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The 2021 field corn production season has not been great.  Cold, cloudy, wet weather has many farmers scratching their heads about the way some of their fields look.  There are many possible causes of these problems (i.e. fertility, disease, insects, nematodes, weather, herbicide carryover, etc.).  My colleagues and I have tried to address these issues as needed.  With that in mind, I would like to give you my thoughts on the potential for Strongarm (diclosulam), applied to peanuts in 2020, to have carried over to field corn in 2021.

1) In general, I am of the opinion that the potential for herbicide carryover (assuming 1X rates were applied) for many herbicides in Georgia is low.  Why?  We have warm temperatures, lighter/low OM soils, abundant rainfall, and soils that never freeze (maybe in extreme North Georgia).  These are conditions that are very favorable for the microbial degradation of herbicides (the major breakdown method for most herbicides). 

2) The labeled rotation restriction for field corn following an application of Strongarm is 18 months.  Consequently, any grower/consultant/county agent who actually reads the label might automatically assume that this could be the cause of many field corn problems.  But, there is more to this story.

3) What does Strongarm injury to field corn look like?  See the pictures below.  These are from research trials that I conducted in 2013/2014 where I applied various rates of Strongarm to irrigated field corn immediately after planting (i.e. PRE). Remember that the labeled rate of Strongarm is 0.45 oz/A.  

4) The NOEL (no effect level) for Strongarm’s influence on field corn yield (based upon 3 years of irrigated field trials in south Georgia) is 0.029 oz/A (1/16X rate).  

5) The greatest/longest reported half-life for Strongarm is 43 days(range of 13-43 days).  Thus, based upon our data, it would take 172 days or 5.7 months for the 0.45 oz/a rate to breakdown to this 0.029 oz/A rate. So, field corn planted after that time period would be unlikely to be affected by Strongarm carryover (in irrigated fields and normal weather patterns).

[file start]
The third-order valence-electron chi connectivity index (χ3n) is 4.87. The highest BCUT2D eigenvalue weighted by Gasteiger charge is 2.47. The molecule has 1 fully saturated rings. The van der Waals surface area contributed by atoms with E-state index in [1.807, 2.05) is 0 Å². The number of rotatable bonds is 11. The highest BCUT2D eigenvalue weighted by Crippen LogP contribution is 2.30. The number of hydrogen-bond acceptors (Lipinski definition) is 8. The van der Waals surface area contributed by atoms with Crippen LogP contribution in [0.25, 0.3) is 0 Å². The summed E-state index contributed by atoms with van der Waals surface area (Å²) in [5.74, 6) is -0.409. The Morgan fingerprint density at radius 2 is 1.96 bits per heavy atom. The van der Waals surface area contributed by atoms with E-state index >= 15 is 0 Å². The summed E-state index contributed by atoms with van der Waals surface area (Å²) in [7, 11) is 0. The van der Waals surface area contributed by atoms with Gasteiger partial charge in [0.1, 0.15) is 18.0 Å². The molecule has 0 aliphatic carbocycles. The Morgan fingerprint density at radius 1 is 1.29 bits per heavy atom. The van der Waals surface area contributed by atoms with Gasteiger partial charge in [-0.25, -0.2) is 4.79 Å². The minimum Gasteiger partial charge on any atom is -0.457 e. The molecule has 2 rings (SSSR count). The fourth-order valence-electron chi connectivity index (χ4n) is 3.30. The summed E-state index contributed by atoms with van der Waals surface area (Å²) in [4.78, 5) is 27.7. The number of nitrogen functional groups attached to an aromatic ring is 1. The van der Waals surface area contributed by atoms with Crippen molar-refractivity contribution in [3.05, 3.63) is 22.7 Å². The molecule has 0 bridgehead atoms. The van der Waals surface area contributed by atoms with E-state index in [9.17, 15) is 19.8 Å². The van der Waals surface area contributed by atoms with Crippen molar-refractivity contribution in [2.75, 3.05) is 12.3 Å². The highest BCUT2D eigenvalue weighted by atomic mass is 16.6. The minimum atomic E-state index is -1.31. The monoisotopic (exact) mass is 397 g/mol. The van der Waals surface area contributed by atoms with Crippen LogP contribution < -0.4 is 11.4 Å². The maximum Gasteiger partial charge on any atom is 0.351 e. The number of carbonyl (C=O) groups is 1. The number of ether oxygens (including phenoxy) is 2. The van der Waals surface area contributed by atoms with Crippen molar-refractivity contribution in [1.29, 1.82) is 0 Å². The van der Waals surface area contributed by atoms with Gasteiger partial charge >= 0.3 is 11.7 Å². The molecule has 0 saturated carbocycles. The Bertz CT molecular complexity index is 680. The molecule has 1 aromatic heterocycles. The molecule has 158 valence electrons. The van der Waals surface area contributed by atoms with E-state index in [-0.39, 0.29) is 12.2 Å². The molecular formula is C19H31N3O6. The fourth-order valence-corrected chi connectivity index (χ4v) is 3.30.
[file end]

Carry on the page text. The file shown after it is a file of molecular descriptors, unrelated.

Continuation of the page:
6) A few other random thoughts:

    a) Sweet corn is way more sensitive to Strongarm than field corn.

   b)  PRE applications of Strongarm would be more likely to carryover than POST applications (i.e. more herbicide reaches the soil).

   c) Much of the Strongarm used in Georgia peanuts is applied at reduced rates.  Many growers who use Strongarm PRE only apply 0.225 oz/A.  Many growers who apply Strongarm POST only use 0.30 oz/A.

    d) The potential for Strongarm carryover would be greater in dryland fields vs. irrigated fields.

7) I will never say never but it is my opinion that Strongarm applied at 0.45 oz/A or less to irrigated peanuts is unlikely to cause carryover problems in irrigated field corn planted more than 6 months (7+ months even safer) after application.  But, it is never a good idea to use Strongarm in dryland peanut fields that will be rotated to dryland field corn and never a good idea to use Strongarm in any peanut field (dryland/irrigated) rotated to sweet corn.

8) The label is the law so growers who choose to plant field corn earlier than 18 months after an application of Strongarm do so at their own risk.  It is not very likely that Corteva would ever change the current Strongarm field corn rotation restrictions based upon previous UGA test results. 

9) Soil/tissue tests for pH/fertility problems and a nematode test are always very helpful when diagnosing field problems since these types of problems can look very similar to herbicide injury. 

10) The refereed journal article for this research is as follows:  Prostko, E.P. and T.M. Webster.  2015.  Field corn response to diclosulam.  Crop, Forage, & Turfgrass Management 1:1-5.   

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